After CoreLogic Rejects Their Takeover Bid, Investment Firms Vow to Press Ahead

The board of data analytics firm CoreLogic yesterday unanimously rejected an acquisition offer from an investment firm and hedge fund, calling the unsolicited bid undervalued. CoreLogic added that it would be willing to meet with the two firms behind the offer.

The action was a response to a June 26 cash offer from Cannae Holdings and Senator Investment Group to acquire the company for $65 per share, or about $7 billion.

Cannae and Senator, which jointly control 15% of the company, said the CoreLogic board rejected their proposal “without any sign of seriously considering it” and without any response to their “multiple requests for a meeting.” Claiming shareholder support, they vowed to call a special shareholders meeting to replace the board.

CoreLogic Chairman Paul Folino said that the company is still keeping its options open, even as it rejected the unsolicited bid from Cannae, an investment firm, and Senator, a hedge fund.

“Our Board is open to all viable paths to increasing shareholder value, and we are willing to meet with Senator and Cannae,” Folino said in prepared remarks. “But given CoreLogic’s strong momentum, increasing margins, accelerating growth, and multi-faceted value-creation model, we are unanimous in our belief that CoreLogic will be able to deliver significantly more value to shareholders than this opportunistic proposal.”

Irvine, Calif.-based CoreLogic’s stock price was up 3.29% to $68.67 at close on July 7.

CoreLogic – a data analytics firm for the real estate, mortgage and insurance industries – also took steps to shore up its independence by boosting a share buyback plan and adopting a short-term shareholder rights plan.

Folino further claimed that the Senator/Cannae offer “also fails to address the serious regulatory concerns raised by significant overlaps between CoreLogic and the network of companies associated with Cannae’s Chairman, including Black Knight and Fidelity National.”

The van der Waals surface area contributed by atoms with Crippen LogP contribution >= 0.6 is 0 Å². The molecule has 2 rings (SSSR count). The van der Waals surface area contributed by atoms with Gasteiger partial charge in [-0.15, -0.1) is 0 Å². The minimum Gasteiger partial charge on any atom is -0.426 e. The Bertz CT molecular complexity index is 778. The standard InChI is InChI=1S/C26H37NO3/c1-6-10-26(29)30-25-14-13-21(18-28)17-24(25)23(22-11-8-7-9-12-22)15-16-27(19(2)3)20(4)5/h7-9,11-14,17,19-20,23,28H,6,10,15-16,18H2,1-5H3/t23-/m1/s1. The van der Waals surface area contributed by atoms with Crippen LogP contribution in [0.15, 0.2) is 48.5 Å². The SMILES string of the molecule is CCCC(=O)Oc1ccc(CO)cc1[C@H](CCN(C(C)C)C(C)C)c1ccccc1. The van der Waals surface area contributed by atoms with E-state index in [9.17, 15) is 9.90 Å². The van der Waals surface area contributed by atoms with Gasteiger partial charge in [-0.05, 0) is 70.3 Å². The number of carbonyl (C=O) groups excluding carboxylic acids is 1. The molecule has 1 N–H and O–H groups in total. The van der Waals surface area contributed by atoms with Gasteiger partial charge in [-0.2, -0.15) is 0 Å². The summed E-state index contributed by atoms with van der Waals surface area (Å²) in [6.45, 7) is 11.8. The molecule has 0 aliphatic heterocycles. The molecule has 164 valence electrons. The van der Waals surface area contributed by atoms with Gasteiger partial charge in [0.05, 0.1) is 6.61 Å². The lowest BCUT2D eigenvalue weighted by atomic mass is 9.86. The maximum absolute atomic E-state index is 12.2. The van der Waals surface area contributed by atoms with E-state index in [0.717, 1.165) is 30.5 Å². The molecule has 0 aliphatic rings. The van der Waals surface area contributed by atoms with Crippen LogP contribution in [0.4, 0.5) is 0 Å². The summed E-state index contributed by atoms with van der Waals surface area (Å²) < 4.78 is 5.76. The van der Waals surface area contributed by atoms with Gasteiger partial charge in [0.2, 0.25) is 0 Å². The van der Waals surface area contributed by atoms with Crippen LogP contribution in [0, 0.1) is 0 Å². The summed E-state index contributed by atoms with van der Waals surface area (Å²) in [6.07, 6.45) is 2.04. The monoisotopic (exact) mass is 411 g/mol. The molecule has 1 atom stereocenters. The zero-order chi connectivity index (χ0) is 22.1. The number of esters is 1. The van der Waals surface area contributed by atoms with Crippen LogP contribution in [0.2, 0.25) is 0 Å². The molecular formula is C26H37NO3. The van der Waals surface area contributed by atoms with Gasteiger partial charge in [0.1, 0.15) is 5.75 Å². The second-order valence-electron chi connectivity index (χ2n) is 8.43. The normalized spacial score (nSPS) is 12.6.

Cannae and its affiliates are led by William P. Foley. Among Foley’s companies are Fidelity National Financial, a provider of title insurance and transaction services to the real estate and mortgage industries; Fidelity National Information Services, a financial technology processing company; and Black Knight, which sells software, data, and analytics on homeownership. In February 2019, Cannae acquired Dun & Bradstreet, a commercial data and analytics company,

Folino said CoreLogic has benefited from an ongoing “strategic realignment” with new customers and ongoing growth in revenues and market share.

CoreLogic hiked its revenue guidance to between $1.84 and $1.88 billion for 2020, up from previous guidance of $1.69 billion to $1.7 billion. The increase would translate to estimated earnings per share for the year between $3.40 and $3.60, up from between $2.80 and $3.00.

The company said confidence in its business outlook led the board to increase CoreLogic’s share buyback to $1 billion, above and beyond the company’s recent quarterly dividend.

The new short-term shareholder rights plan calls for CoreLogic to distribute to its stockholders a dividend of one right for each share of its common stock held as of the close of business on July 17, 2020. Each right is attached to and trades with the associated share of common stock. The rights will generally be exercisable only if a person or group acquires beneficial ownership of 10 percent or more of CoreLogic’s common stock (or 20 percent in the case of certain passive investors).

Cannae and Senator said they enjoy “widespread support” from shareholders. They said their offer represents a “compelling 37% premium above the unaffected price” and it has helped boost trading in the shares.

The two investment firms said that if CoreLogic “elects to ignore its shareholders and instead continues with its current course of action,” they will call a special meeting to replace the board as early as July 28.

Cannae and Senator accused CoreLogic’s board of hiring defense advisory firms weeks ago and taking other defensive steps despite public statements that they had no knowledge of their interest,

They called the company’s newly issued multi-year guidance “wildly optimistic” after “years of poor organic growth” and said CoreLogic’s references to “regulatory” concerns and “business overlaps” were “nothing more than misdirection” They said that they reviewed potential regulatory and antitrust matters prior to making their proposal and do not believe there are material hurdles to consummating a transaction but they are willing to sign an acquisition agreement to address those concerns.

For the first quarter of this year, CoreLogic reported revenues of $444 million, up $26 million or 6%, and operating income from continuing operations of $67 million, up 216%. Net income from continuing operations came in at $34 million, up $32 million.